Recently, I attended DevCon and came back with a variety of new tools and ideas to use in my future development. Today, I wanted to briefly talk about a tool mentioned during one of the DevCon sessions I attended.
The tool is called Network Link Conditioner. It is an awesome tool that allows you to simulate different network connections on your Mac, such as WiFi and 3G. You can even set your own custom network connections!
Why is this so awesome? Well, now you can do some of your different performance testing scenarios right on your Mac instead of the following:
- Disconnecting from Ethernet and using WiFi
- Pulling out the iPad or iPhone (For performance testing at least. Always test your solutions on the targeted devices)
- Calling John Smith across the country to test your solution over the WAN.
You can now set up a simulated WAN network connection and let John take a rest.
Network Link Conditioner is provided by Apple on its website. You must be an Apple Developer in order to get access to the tool. You can register to become a developer before you try to download. It is a part of a group of tools called Hardware IO Tools for Xcode. Note that you do not need to download Xcode. These tools have been separated from Xcode.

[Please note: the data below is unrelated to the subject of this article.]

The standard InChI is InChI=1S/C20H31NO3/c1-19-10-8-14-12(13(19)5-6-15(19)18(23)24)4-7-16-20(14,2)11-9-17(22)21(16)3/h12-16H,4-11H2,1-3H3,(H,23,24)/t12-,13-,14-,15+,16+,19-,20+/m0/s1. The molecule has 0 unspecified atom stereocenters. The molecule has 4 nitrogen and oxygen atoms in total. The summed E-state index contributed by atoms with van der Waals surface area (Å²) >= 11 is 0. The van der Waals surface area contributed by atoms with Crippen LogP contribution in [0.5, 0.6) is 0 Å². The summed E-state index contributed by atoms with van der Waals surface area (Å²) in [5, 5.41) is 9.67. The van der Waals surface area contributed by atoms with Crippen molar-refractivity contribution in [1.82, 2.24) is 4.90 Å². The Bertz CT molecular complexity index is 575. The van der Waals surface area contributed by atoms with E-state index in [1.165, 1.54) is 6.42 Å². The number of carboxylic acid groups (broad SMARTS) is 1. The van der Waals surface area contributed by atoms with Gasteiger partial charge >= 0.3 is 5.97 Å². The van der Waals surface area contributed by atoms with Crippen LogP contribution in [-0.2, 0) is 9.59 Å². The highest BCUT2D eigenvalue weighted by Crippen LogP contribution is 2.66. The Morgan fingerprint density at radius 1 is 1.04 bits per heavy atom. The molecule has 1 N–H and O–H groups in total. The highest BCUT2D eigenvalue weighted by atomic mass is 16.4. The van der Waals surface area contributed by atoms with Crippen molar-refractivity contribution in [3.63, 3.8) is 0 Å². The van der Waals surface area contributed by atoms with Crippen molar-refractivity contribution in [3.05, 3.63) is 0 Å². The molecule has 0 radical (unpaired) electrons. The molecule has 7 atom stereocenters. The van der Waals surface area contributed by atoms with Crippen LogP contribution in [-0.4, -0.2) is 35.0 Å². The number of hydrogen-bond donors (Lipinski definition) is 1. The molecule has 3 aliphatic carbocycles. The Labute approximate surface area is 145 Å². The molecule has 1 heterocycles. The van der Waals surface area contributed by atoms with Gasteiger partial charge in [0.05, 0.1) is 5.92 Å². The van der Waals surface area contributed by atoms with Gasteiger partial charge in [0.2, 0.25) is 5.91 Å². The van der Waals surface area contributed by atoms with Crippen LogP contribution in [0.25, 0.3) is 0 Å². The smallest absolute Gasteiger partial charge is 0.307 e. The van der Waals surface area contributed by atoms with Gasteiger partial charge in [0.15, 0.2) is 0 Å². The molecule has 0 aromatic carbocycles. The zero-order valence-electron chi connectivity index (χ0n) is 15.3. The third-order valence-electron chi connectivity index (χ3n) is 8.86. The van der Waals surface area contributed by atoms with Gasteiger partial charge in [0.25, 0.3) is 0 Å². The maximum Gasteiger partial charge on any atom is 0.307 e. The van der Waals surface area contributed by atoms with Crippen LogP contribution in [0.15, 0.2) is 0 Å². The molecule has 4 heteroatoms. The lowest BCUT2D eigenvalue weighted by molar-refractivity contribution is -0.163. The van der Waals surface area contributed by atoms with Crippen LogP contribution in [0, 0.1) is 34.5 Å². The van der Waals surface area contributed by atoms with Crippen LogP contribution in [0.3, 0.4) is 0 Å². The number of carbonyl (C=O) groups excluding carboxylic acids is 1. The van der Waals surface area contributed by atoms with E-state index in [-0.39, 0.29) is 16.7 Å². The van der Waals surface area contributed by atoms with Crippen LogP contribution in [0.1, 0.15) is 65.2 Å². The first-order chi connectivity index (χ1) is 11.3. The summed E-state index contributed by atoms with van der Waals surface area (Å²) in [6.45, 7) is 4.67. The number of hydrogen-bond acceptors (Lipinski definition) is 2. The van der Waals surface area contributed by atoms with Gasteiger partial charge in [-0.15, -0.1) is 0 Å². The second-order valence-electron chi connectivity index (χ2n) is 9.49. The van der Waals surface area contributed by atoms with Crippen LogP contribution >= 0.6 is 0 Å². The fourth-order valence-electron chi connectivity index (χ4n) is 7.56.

A second note to be aware of is that the October 2013 update has a fair number of bugs. It has been suggested that developers should download the earlier version, Late July 2012.
Once downloaded and installed, you can access the Network Link Conditioner from your Mac System Preferences. Setting up a simulated network connection is pretty straightforward.
For some fun, I created a blank layout and a script that creates 1000 new records. I tested the performance of the script locally, and then using a server over the WAN under my normal network connection, Wifi, Average Case, 3G Good Connectivity, and 3G Lossy Network.
Well, I think I learned that I should think twice about creating a batch number of records when using 3G.
This was a simple test, but it shows what kind of information you can glean from using the Network Link Conditioner.